late,
Coz
 

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Discussion Starter #11
Well I'm riding every day so I can get used to different weather conditions and roads. Lots of fun and the wind gusts don't seem to bother me as much since I've 'loosened' up my grip.
 

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Stick your knee out on the windward side of the bike, it'll stabilize the bike by introducing a counterforce (due to the wind you create while driving) on the opposite side of the side the wind is pushing you.

You will notice the bike coming more upright and allow you to have more control over it. I use it all the time when driving the freeway/highway and it really works.

The other tips which were given still hold true also, keep your area around yourself large and defend it against "intruders". If you feel uncomfortable, slow down, relax, think and react.
 

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I got blown around a bit last Sunday...yeah, gusty wind is an adventure. Nudging the throttle did seem to help a bit.
 

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This has worked for me and others. Try riding with one hand. The two handed death grip exasperates the effects on the bike. Essentially it loosens you up and you float instead of jerk. It sounds crazy and a bit un-nerving but it works.
 

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Stick your knee out on the windward side of the bike, it'll stabilize the bike by introducing a counterforce (due to the wind you create while driving) on the opposite side of the side the wind is pushing you.

You will notice the bike coming more upright and allow you to have more control over it. I use it all the time when driving the freeway/highway and it really works.

The other tips which were given still hold true also, keep your area around yourself large and defend it against "intruders". If you feel uncomfortable, slow down, relax, think and react.
+1. It does work. We get 40-50mph crosswinds sometimes east of Crowsnest Pass. No problem, once you get used to it. Don't go too fast and beware that you will move several feet when you pass houses or a grove of trees.

Regards
Scott Fraser
Calgary
 

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A knee out into the windy side works for me. Think it was Buffalo who posted that a long time ago and I have been using that technique ever since. Nudging up the throttle for strong gusts is new to me and I will give it a go too. Thanks guys.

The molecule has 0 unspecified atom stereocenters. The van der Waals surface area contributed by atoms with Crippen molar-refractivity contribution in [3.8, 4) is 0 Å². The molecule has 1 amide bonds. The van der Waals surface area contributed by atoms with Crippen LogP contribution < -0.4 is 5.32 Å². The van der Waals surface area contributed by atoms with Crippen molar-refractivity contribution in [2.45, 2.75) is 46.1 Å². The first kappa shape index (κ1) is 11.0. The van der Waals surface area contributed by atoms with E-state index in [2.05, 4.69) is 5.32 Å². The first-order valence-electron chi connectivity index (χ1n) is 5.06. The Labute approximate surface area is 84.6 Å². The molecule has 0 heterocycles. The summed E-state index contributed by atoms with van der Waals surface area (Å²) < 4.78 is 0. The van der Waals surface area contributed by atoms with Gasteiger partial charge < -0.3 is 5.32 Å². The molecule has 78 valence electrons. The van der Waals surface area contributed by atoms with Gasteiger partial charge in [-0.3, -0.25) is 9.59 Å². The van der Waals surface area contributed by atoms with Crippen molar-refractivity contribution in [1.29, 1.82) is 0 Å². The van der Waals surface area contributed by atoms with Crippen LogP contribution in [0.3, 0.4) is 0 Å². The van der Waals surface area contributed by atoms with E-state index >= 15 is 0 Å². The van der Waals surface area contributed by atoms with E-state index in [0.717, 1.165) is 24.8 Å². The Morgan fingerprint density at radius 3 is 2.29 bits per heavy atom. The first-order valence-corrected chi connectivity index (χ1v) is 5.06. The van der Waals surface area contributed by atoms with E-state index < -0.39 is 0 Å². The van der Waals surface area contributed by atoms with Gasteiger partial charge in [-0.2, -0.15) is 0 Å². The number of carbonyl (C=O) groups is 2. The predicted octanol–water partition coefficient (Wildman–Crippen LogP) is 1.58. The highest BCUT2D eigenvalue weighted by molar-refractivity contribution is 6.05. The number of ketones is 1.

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I do think I've done the knee thing unconsciously....but one thing to be careful with is windshadow and vortex off big rigs.
Two hands riding in crosswinds ( no death grip tho ) and at least you are prepared for surprises.

Windshadow even from overpasses can be startling as the overpasses can funnel the wind in odd ways.
Just have fun with it tho.....ride to your comfort level....the bike won't let you down.
 

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Yup, knee out into the wind does work. For me, I find that if I keep a loose grip on the bars, the bike will lean into the wind on it's own. It's when I'm really tight on the bars that the bike moves around, and then I can make it worse by target-fixating on something along the side of the road. My suspicion is that for folks who report problems riding in the wind, this is often the actual cause. You should be able to do the chicken dance (flap your elbows) at all times when you're riding.

Put another way, have you ever seen the Youtube video of the racer who falls off his motorcycle, and the bike straightens up and rolls down the road until it slows enough to fall over (see it here)? The motorcycle is very capable of doing what it needs to do to stay upright, even in the wind. It's usually the nut between the seat and the handlebars that screws things up. That's not to say the riding in the wind isn't fatiguing; getting your head slapped around will wear you out quicker than riding on a calm day. So if you start zoning out after dealing with wind, it's definitely a good idea to park the bike.